The strength and diameter ratio of fluorocarbon wire is similar to that of monofilament, but the refractive index of fluorocarbon wire is the same as that of water, so the fishing line is virtually invisible when in the water. This is very advantageous for covert fishing, allowing the use of heavier fishing line that does not stick out in the water as monofilament does.

The Fluorocarbon line is denser than monofilament, so it sinks faster, so although it is not a good choice for surface fishing, it is a good choice for fishing in the waterbed, even with weightless devices.

The Fluorocarbon compound line is not as flexible as monofilament line, so it is more sensitive to light bites and slaps. This also means that it is a better distance option compared to monofilament line. However, although fluorocarbon compound still has some stretch, some people find it more difficult to throw, so it is not usually recommended for beginners, making it less popular than monofilament line.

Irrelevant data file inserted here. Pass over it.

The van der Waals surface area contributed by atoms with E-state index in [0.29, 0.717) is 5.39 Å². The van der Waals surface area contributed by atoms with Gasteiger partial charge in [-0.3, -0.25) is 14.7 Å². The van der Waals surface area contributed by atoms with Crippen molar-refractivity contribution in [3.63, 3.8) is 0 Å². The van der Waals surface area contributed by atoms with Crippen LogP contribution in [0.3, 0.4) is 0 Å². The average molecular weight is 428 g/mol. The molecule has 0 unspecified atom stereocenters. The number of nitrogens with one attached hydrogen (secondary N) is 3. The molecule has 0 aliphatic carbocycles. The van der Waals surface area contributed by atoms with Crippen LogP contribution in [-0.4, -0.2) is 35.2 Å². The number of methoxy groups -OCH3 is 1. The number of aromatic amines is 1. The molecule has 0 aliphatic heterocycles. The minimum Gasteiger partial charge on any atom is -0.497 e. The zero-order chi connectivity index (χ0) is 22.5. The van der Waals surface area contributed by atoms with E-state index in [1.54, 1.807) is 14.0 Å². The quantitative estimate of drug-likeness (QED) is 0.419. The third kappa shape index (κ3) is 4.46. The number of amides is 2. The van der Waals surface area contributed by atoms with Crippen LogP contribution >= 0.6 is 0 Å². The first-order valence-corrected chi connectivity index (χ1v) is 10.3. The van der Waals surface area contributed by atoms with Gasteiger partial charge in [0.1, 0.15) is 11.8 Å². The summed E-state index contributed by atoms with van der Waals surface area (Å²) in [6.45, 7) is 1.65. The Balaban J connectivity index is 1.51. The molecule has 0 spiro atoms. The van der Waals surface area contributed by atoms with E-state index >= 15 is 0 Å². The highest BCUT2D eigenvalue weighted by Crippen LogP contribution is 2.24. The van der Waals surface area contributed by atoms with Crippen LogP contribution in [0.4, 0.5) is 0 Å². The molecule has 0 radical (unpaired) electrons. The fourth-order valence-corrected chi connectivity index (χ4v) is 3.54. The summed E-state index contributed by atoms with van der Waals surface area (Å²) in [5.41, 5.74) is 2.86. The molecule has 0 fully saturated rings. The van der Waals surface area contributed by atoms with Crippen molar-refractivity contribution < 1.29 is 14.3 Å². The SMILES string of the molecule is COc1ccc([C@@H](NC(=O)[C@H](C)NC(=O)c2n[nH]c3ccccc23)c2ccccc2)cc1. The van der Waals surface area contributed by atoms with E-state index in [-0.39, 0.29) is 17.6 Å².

Fluorocarbon compounds are not as absorbent as monofilament lines. While this makes for more consistent line performance when fishing, it takes some trial and error to understand how to maximise the net strength of the line. Most fluorocarbon lines recommend that you use a wet line to tie the knot, but this can vary from line to line; it’s best to do some research first rather than dwelling on the issue on the bank when you just want to fish.

Finally, unlike monofilament, fluorocarbon is not easily damaged by UV light and is significantly more abrasion resistant than monofilament.

All in all, the advantages of fluorocarbon mean that it is a worthwhile upgrade to monofilament, but it may require a little more skill and finesse.

Click here to see my recommended fishing line.

Braided Line